I appreciate the innate power of narrowing our focus because for a large chunk of my life, I lived another way.
I worked long days. I kept a to-do list that got longer and longer. I covered the workload of ‘team’ members, either too lazy or incapable of doing their own work, and I definitely started earlier and stayed later.
I woke up in the middle of the night thinking about the next deadline. I lived in urgent mode, a constant state of reaction. Caffeine helped fuel this state. Like a 100m sprinter waiting for the gun to go, I’d anticipate and be waiting for the next bang. And then, as you may have guessed, I suffered something of a burn out!
I was exhausted, both physically and mentally. Not just tired but spent. Externally, I projected a sense of calm and being in control, but underneath I had been paddling too hard for too long. I needed to reset. I was on a path that definitely did not feel like my path.
I knew there must be a better way. I knew this had become my life but couldn’t be my life. I wanted something different. More than that, I needed something different to thrive. So I took action.
What followed was a paring down period. A commitment to simplifying my life and my approach to my work.
I cut my to-do lists into pieces. Instead of trying to get everything done at once, I focused simply and purely on one or two main tasks a day. Once I got those done, I then gave myself permission to move on. I batched repeat tasks (phone calls, meetings, email, etc.) but refused to be imprisoned by inboxes any longer. I really started to purpose my days. I focused on less but ironically got more done.
I was so committed and determined to make this new path, and the associated changes, stick that I went all in. Normally habit changing ‘experts’ recommend making small changes over time to let new habits ingrain. While this is sound advice on the surface, I knew I needed more immediate change. I had tried the other way and it had led me here. Here (at the time) was not where I wanted to be. I didn’t want to live my life constantly burnt out and stuck in reactive mode.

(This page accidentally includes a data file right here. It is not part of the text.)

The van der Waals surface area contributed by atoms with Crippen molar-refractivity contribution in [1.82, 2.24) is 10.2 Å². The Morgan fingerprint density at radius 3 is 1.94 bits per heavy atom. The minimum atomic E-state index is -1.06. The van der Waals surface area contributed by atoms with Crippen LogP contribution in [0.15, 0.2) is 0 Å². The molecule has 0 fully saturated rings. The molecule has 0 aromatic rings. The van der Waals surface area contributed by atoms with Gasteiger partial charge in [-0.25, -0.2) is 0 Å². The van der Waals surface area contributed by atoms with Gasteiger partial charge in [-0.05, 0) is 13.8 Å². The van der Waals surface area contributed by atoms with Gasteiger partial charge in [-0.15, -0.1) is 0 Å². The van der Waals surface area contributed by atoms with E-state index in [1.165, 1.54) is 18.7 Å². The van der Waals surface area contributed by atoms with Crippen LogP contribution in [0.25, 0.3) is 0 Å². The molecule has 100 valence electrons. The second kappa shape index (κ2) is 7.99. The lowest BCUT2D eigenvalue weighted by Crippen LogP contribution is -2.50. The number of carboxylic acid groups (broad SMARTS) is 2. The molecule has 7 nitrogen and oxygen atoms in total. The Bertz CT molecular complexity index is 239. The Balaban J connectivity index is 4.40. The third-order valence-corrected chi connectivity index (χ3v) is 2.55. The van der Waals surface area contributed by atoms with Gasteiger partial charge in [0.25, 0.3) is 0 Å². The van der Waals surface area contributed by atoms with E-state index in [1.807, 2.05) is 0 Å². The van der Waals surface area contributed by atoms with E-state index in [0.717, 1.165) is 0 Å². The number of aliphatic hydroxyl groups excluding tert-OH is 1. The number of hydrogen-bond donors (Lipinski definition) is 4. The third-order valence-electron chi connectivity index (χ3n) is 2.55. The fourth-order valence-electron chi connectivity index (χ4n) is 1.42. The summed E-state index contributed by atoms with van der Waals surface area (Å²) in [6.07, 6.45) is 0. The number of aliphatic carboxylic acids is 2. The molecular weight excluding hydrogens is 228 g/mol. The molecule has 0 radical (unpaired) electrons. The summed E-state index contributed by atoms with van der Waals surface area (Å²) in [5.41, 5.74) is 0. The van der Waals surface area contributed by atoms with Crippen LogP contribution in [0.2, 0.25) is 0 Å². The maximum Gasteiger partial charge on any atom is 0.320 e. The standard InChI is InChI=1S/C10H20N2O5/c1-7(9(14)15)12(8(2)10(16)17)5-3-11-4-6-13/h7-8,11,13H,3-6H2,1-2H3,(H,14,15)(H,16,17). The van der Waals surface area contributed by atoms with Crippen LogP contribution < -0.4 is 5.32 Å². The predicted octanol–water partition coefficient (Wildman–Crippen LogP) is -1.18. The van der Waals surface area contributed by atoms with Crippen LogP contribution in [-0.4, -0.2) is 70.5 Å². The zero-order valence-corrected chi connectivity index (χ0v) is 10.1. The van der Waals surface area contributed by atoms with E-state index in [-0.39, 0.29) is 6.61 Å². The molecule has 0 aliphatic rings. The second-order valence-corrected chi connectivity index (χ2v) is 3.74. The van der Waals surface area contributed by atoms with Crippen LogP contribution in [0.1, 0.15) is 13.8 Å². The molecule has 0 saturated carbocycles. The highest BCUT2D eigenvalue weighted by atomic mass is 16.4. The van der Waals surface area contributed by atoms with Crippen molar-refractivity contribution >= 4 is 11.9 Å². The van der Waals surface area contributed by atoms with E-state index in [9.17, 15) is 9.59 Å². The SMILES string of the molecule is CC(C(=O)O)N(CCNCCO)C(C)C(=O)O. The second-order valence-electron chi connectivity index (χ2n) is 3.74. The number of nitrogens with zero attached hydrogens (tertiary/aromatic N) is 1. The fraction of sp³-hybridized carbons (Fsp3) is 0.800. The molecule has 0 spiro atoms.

So I continued down the rabbit hole of simplifying my commitments.
I learned and used the power of “no.” I coached, mentored, and supported team members but stopped short of doing their work and thinking for them. I learned that doing the right things (and sometimes the tough things) up front, can mean other tasks no longer need doing at all. I realized someone else’s urgent doesn’t always make it my urgent.
I embraced the power of 80/20 thinking and realized not everything needs doing. That means I concentrated on who and what means the most to me—the 20 percent of my life that provides 80 percent of the value—and let other demands on my time go.
I got the white space back in my days and no longer felt I needed to rush from this to that. I got time back, I got energy back, I got my life back.
And a funny thing happened in tandem. More so than ever before, other people started to notice that I was someone who got things done. Words like “organized,” “focused” and “takes his responsibilities seriously” regularly appeared in feedback.
I became known for meeting deadlines with minimal fuss, someone who was trusted to prioritize my own workload and the workload of others.
I became known as someone who could navigate complex projects and environments, focusing effort on where it matters most.
Emboldened, I began to double down on my approach. I became self-employed and started using these skills to help organisations achieve their goals. I enjoyed my work more, and my rewards for that work increased. My freedom and flexibility in my work increased. I now had much more say in how I worked, my time and labours no longer completely at the mercy of others.
My health, mindset, and outlook all improved. I got ‘me’ back.
That was nearly ten years ago. If I can do it, I’m sure you can do it. Your journey will be your own, of course, but if you’ve hit the point where commitments are crowding in on you, and your time no longer feels like your time, it is time to pause and reset.
Words will not do justice to how tough this process can be, depending on your circumstances. However, I promise you something, the effort will be worth it. If you do this, you’ll never want to look back.